Rapid Application Development Methodology

Though exact practices and tools vary between specific RAD methodologies, their underlying phases remain the same:

1. Define Requirements

Rather than requiring that you spend months developing specifications with users, RAD begins by defining a loose set of requirements. We say loose because among the key principles of rapid application development is the permission to change requirements at any point in the cycle.

Instead of committing to hard and fast specifications, developers gather the product’s “gist.” The client provides their vision for the product, and comes to an agreement with developers on the requirements that satisfy that vision.

2. Prototype

In this rapid application development phase, the developer’s goal is to build something that they can demonstrate to the client. This can be a prototype that satisfies all or only a portion of requirements (as in early stage prototyping).

This prototype may cut corners to reach a working state, and that’s acceptable. Most RAD approaches have a finalization stage at which developers pay down technical debts accrued by early prototypes.

3. Absorb Feedback

With a recent prototype prepared, RAD developers present their work to the client or end-users. They collect feedback on everything from interface to functionality—it is here where product requirements may come under scrutiny.

Clients may change their minds or discover that something that seemed right on paper makes no sense in practice. Clients are only human, after all. With feedback in hand, developers return to some form of step 2: they continue to prototype. If feedback is strictly positive and the client is satisfied with the prototype, developers can move to step 4.

4. Finalize Product

During this stage, developers may optimize or even re-engineer their implementation to improve stability, maintainability, and a third word ending in ‘-ility.’ They may also spend this phase connecting the back-end to production data, writing thorough documentation, and doing any other maintenance tasks required before handing the product over with confidence.

Both Boehm’s Spiral Model and James Martin’s RAD Model make use of these four steps to help development teams reduce risk and build excellent products. However, RAD has its drawbacks as well.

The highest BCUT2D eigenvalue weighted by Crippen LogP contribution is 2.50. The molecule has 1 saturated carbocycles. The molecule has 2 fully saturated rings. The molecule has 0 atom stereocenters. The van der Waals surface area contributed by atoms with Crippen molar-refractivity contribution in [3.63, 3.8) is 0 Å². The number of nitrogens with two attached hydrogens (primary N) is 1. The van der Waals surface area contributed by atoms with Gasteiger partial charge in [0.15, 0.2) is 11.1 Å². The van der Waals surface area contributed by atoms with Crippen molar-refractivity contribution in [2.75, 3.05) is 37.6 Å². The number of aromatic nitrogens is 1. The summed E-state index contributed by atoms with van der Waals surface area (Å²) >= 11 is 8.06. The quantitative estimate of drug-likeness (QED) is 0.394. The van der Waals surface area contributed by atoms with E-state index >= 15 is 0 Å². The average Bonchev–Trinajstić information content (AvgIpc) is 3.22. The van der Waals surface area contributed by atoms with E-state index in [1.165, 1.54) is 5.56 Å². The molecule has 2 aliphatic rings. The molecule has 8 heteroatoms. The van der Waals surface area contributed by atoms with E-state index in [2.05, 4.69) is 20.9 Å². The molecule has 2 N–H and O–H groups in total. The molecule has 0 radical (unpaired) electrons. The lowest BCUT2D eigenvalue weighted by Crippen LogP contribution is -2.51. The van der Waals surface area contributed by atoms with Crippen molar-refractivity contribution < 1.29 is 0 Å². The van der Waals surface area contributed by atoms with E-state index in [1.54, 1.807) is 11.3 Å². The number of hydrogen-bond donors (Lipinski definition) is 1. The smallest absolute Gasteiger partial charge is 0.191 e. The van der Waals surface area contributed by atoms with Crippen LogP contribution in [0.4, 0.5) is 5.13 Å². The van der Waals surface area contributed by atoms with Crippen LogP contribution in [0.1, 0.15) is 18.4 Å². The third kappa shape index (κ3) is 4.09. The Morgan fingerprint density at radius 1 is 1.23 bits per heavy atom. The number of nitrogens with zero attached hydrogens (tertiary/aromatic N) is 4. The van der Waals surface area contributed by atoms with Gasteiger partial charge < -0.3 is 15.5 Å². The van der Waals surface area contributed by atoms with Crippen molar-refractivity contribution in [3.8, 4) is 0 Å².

RAD: Advantages and Disadvantages

We’ve covered some advantages of RAD already, but let’s restate them and expand.

AdvantageDescription
SpeedIn the traditional waterfall approach, developers were unlikely to go on vacation after delivering the product. Clients would invariably request changes ranging from interface to functionality after first delivery.

With RAD, projects are more likely to finish on time and to the client’s satisfaction upon delivery.

CostIn rapid application development, developers build the exact systems the client requires, and nothing more. In waterfall, IT risks building and fleshing out complex feature sets that the client may choose to gut from the final product.

The time spent building zombie features can never be recovered, and that means the budget spent on them is lost. RAD reduces this risk and therefore reduces the cost.

Developer SatisfactionIn the traditional waterfall approach, developers work in silos devoid of feedback and positive affirmation for a product well-made. And when they finally get the opportunity to present their work to the client, the client may not roll out the red carpet for them.

Regardless of how proud developers are of their work, if the client isn’t satisfied, developers don’t receive the accolades they so desperately seek.

In RAD, the client is there every step of the way and the developer has the opportunity to present their work frequently. This gives them the confidence that when the final product is delivered, their work receives appreciation.

 

Those advantages sound pretty rosy, so let’s douse this warm positivity with a cold splash of reality.

DisadvantageDescription
ScaleA close-knit team of developers, designers, and product managers can easily incorporate RAD practices because they have direct access to one another.

When a project expands beyond a single team or requires inter-team communication, the development cycle invariably slows and muddles the direction of the project. Simply put, it’s difficult to keep a large group of people on the same page when your story is constantly changing.

CommitmentIn waterfall, the client spent most of their time apart from the development team after completing specifications. This allowed clients to focus on their primary tasks and developers to focus on building.

In RAD, the frequent cycle of prototypes requires developers and clients to commit to frequent meetings that, on the outset, may appear to consume unnecessary cycles.

Interface-FocusRAD methodology motivates developers to find the perfect solution for the client. The client judges the quality of the solution by what they can interact with—and often, all they interact with is a facade.

As a consequence, some developers forego best practices on the back-end to accelerate development of the front-end-focused prototype. When it’s time to deliver a working product, they patch up the jerry-rigged server code to avoid a refactor.